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[Swprograms] Re: [dxld] Why is BBC World Service reducing its shortwave provision?
- Subject: [Swprograms] Re: [dxld] Why is BBC World Service reducing its shortwave provision?
- From: "Rob de Santos AFANA" <rdesantos@xxxxxxxxx>
- Date: Sat, 19 Mar 2005 21:32:27 -0500
- Organization: Australian Football Association of North America
I couldn't agree more. Excellent analysis.
-Rob de Santos
> -----Original Message-----
> From: swprograms-bounces@xxxxxxxxxxxxxxxx
> [mailto:swprograms-bounces@xxxxxxxxxxxxxxxx] On Behalf Of
> John Figliozzi
> Sent: Saturday, March 19, 2005 9:22 PM
> To: dxld@xxxxxxxxxxxxxxx; Shortwave discussion
> Cc: CUMBREDX list; BDXC News; HCDX CONTRIBUTIONS - LATEST;
> Subject: [Swprograms] Re: [dxld] Why is BBC World Service
> reducing its shortwave provision?
> Complete and utter b.s. IMHO.
> The sales figure for shortwave radios in the US alone is UP each and
> every one of the past seven years. The number being manufactured in
> and pumped out of China continues to go up almost exponentially.
> The BBC would like everyone to believe that sw listening is
> down, so it
> uses (cleverly, but dishonestly) figures for *its* shortwave
> Well, if you've eliminated both North America and Australasia
> from your
> shortwave coverage area (two primary English language regions of the
> globe) and reduced the hours you cover the other areas with
> of course your audience figures for shortwave will go down. It's a
> self-serving and self-fulfilling prophecy.
> Next week on "Write On", Dilly Barlow will read a raft of
> letters from
> irate listeners once again. The BBC spokesman will intone
> (once again)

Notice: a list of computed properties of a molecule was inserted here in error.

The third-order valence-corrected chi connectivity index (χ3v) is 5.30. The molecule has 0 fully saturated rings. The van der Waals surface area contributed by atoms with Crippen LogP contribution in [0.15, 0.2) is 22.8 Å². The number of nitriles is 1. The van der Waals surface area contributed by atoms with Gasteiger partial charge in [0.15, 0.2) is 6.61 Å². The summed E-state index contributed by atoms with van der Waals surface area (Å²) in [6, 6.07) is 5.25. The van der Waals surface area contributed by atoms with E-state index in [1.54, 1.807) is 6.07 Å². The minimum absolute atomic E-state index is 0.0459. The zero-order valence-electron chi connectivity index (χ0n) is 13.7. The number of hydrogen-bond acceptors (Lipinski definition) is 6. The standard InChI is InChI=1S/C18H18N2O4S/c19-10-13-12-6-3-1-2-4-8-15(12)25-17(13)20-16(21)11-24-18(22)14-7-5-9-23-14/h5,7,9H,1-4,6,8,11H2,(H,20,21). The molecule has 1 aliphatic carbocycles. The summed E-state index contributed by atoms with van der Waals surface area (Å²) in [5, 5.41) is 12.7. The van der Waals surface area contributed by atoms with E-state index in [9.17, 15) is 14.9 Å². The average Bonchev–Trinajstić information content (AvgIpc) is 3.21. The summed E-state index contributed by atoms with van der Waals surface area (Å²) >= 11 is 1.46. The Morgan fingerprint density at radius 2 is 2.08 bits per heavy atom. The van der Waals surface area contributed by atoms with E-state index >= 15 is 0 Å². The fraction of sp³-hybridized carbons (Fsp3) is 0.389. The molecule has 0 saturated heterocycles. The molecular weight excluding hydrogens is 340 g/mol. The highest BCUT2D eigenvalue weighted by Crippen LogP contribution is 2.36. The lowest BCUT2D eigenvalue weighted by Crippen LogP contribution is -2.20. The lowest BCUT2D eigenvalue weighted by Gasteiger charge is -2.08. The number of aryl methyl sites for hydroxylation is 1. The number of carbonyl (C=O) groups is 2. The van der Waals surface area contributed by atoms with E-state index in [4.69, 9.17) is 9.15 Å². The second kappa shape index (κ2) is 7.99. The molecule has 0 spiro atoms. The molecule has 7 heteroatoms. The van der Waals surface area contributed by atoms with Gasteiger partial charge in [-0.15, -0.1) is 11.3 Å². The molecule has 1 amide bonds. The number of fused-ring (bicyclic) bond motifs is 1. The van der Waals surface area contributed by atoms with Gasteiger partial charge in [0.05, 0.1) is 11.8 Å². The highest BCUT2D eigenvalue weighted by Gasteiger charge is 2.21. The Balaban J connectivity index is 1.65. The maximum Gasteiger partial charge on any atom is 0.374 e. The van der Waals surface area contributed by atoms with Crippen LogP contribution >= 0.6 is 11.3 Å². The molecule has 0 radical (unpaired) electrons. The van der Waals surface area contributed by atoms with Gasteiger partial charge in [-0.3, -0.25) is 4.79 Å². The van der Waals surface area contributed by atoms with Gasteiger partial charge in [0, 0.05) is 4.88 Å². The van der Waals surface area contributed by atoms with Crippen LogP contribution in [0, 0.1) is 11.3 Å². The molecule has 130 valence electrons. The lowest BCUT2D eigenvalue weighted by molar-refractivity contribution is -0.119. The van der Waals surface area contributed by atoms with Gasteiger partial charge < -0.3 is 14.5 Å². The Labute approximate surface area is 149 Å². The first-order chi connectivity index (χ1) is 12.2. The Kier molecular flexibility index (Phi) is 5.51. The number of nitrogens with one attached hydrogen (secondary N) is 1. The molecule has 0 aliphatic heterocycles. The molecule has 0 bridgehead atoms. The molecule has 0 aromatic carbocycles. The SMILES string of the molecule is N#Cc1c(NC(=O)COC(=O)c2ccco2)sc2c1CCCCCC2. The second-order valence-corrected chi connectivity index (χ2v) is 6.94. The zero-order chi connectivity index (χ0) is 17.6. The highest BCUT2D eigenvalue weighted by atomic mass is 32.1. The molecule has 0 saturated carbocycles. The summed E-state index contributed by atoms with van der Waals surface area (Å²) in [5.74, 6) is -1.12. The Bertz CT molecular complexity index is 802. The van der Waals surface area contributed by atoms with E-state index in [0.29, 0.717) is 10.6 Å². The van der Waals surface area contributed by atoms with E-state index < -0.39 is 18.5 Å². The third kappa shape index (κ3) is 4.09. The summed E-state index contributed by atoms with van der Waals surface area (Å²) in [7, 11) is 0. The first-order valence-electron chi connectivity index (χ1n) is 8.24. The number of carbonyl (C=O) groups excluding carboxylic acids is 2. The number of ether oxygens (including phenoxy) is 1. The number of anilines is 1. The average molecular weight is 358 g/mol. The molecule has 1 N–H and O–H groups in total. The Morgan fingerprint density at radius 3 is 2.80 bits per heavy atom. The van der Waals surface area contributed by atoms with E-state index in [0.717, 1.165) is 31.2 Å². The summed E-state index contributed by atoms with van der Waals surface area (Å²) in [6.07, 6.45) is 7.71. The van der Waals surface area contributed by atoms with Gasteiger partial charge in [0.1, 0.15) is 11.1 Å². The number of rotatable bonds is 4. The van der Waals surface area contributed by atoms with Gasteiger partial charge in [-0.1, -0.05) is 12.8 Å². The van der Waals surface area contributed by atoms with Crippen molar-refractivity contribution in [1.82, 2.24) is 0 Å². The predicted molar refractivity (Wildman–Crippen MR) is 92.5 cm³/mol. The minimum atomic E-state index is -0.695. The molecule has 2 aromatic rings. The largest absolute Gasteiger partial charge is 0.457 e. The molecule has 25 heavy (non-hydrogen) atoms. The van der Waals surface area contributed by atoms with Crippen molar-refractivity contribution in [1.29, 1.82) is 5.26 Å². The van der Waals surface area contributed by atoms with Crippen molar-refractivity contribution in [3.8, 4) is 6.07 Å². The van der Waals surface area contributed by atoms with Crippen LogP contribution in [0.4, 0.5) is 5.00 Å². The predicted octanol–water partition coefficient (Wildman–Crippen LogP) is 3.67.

> that these are really a minority of listeners either too old, out of
> touch, unimportant or otherwise insignificant to matter. (Of course,
> he'll say it all much nicer that.)
> What the "official" BBC won't tell you is that, internally,
> was surprised by the volume, level and depth of protest the BBC
> received the last time they did this. But its management team is
> committed--in "non-crisis" regions--to reducing distribution costs by
> de-emphasizing high cost methods (like shortwave) and transferring an
> increasing amount of those costs to the listener.
> The BBC claims that its audience accessing its broadcasts by means
> other than shortwave is increasing. As far as it goes, that's
> true--but not to the extent claimed. The BBC's figures don't
> differentiate between a listener who accesses its broadcasts
> for a few
> minutes a week and one who listens for hours a day. It also tends to
> fudge figures reflecting availability by equating overnight
> via local FM with prime time hours on local radio and an occasional
> five minute newscast with the broader info/entertainment service that
> characterizes (or characterized) its shortwave service.
> It is interesting to observe that, as the BBC reduces global
> access to
> its broadcasts, China Radio International is dramatically increasing
> such access by actively embracing ALL distribution methods, including
> shortwave. Shortwave hours and relays targeting NA by CRI
> are up just
> as dramatically as BBC hours are down. And CRI's use of the
> satellite (including WRN on Sirius Satellite Radio) and local (FM)
> placement also has increased. There is even talk that CRI is
> to inaugurate a 24 hour English language news service in direct
> competition to the BBC.
> I'm sure the rather smug management at Bush House will chuckle at all
> this and shrug it off. But I wouldn't be surprised if, while the BBC
> is dithering and dicing up audiences, CRI begins to eat the
> BBC's lunch
> in North America. Call it "Old Europe Makes Way for New
> Asia". While
> the BBC steadily abandons and discards the public service
> principles it historically created, perfected and nurtured, CRI seems
> to--more and more--be embracing those very principles.
> John Figliozzi
> Halfmoon, NY
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